Thursday, June 3, 2010

When The Suspenders Don't Do The Trick Anymore.


I’ll start this post by saying how much I actually like Larry King. I think he’s authentic and his personal ascension into pop cultural history is quite impressive. He’s worked hard all his life, which hasn’t always been an easy one, and he deserves all the success that comes along with being late-night royalty.

The New York Times has chronicled in the past few weeks, the decrease of Larry King Live’s viewership. Larry’s popularity came at a time when newsmakers had very few primetime TV outlets to promote their work or to spill their guts. Nowadays, there are too many outlets & Larry is swimming with flashier sharks that are willing to do anything to outshine the celebrities they are interviewing. Some will say Larry is too old. He isn’t: he has gravitas and that’s different. TV’s best journalists in the United States remain 60 Minutes’ octogenarians, in my opinion. The problem is that Larry is not believable when he interviews a Lady Gaga and asks questions he got from Twitter. He needs to interview his contemporaries, heads of states and unsung heroes. That is his forte. If his producers don’t understand that then he needs to leave CNN, in style, before they show him the door. Larry King has helped shape modern television and in a time when we side-swap all that is not new, we need to not forget that. Sunday night, CNN will air a Larry King Live 25th anniversary special with some of the show’s best moments. Must see TV, without a doubt.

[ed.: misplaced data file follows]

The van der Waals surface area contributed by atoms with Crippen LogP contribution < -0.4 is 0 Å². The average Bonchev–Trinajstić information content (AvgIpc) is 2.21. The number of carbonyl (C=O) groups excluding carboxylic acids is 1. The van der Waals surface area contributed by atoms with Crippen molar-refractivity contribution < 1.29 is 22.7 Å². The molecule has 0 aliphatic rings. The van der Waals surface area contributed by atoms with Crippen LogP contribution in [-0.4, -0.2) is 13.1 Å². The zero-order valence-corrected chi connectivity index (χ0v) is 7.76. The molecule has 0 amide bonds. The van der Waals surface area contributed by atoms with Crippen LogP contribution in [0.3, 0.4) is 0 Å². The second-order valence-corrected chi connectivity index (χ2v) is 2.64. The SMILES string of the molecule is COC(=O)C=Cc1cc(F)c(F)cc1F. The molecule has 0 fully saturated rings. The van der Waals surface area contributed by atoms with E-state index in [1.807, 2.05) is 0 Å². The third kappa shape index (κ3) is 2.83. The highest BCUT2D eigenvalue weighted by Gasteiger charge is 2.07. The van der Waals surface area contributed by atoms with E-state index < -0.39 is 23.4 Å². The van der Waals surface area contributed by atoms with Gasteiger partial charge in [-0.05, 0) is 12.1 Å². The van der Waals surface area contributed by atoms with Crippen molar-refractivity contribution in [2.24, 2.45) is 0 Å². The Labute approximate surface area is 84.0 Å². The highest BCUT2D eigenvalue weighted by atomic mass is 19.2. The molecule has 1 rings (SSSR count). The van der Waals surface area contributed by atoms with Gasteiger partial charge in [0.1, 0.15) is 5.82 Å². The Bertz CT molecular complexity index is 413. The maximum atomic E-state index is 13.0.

My favourite interviews were always those with heads of states but this one with Johnny Cash in 2002 was quite telling.


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